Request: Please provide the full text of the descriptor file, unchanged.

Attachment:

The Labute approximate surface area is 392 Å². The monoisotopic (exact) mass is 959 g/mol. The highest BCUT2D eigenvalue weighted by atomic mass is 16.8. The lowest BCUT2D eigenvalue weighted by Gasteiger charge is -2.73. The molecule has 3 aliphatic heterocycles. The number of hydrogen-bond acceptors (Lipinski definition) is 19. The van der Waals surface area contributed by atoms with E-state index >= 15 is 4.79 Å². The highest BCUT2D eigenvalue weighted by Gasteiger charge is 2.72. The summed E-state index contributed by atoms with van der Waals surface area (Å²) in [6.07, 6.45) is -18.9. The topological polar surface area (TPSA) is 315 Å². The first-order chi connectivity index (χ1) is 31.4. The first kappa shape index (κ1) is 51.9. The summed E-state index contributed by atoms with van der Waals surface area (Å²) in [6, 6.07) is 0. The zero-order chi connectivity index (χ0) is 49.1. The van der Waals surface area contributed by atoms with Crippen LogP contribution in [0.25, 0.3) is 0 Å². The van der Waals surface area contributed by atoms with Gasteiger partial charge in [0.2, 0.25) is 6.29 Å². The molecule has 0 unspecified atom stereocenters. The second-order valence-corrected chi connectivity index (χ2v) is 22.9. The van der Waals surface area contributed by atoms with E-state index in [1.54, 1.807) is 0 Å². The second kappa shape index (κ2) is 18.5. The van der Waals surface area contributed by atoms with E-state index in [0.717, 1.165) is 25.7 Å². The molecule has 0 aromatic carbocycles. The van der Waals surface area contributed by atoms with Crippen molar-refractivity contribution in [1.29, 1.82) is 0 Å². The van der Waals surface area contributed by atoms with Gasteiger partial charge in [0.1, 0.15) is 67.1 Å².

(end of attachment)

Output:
The Labute approximate surface area is 392 Å². The monoisotopic (exact) mass is 959 g/mol. The highest BCUT2D eigenvalue weighted by atomic mass is 16.8. The lowest BCUT2D eigenvalue weighted by Gasteiger charge is -2.73. The molecule has 3 aliphatic heterocycles. The number of hydrogen-bond acceptors (Lipinski definition) is 19. The van der Waals surface area contributed by atoms with E-state index >= 15 is 4.79 Å². The highest BCUT2D eigenvalue weighted by Gasteiger charge is 2.72. The summed E-state index contributed by atoms with van der Waals surface area (Å²) in [6.07, 6.45) is -18.9. The topological polar surface area (TPSA) is 315 Å². The first-order chi connectivity index (χ1) is 31.4. The first kappa shape index (κ1) is 51.9. The summed E-state index contributed by atoms with van der Waals surface area (Å²) in [6, 6.07) is 0. The zero-order chi connectivity index (χ0) is 49.1. The van der Waals surface area contributed by atoms with Crippen LogP contribution in [0.25, 0.3) is 0 Å². The van der Waals surface area contributed by atoms with Gasteiger partial charge in [0.2, 0.25) is 6.29 Å². The molecule has 0 unspecified atom stereocenters. The second-order valence-corrected chi connectivity index (χ2v) is 22.9. The van der Waals surface area contributed by atoms with E-state index in [1.54, 1.807) is 0 Å². The second kappa shape index (κ2) is 18.5. The van der Waals surface area contributed by atoms with E-state index in [0.717, 1.165) is 25.7 Å². The molecule has 0 aromatic carbocycles. The van der Waals surface area contributed by atoms with Crippen molar-refractivity contribution in [1.29, 1.82) is 0 Å². The van der Waals surface area contributed by atoms with Gasteiger partial charge in [0.1, 0.15) is 67.1 Å².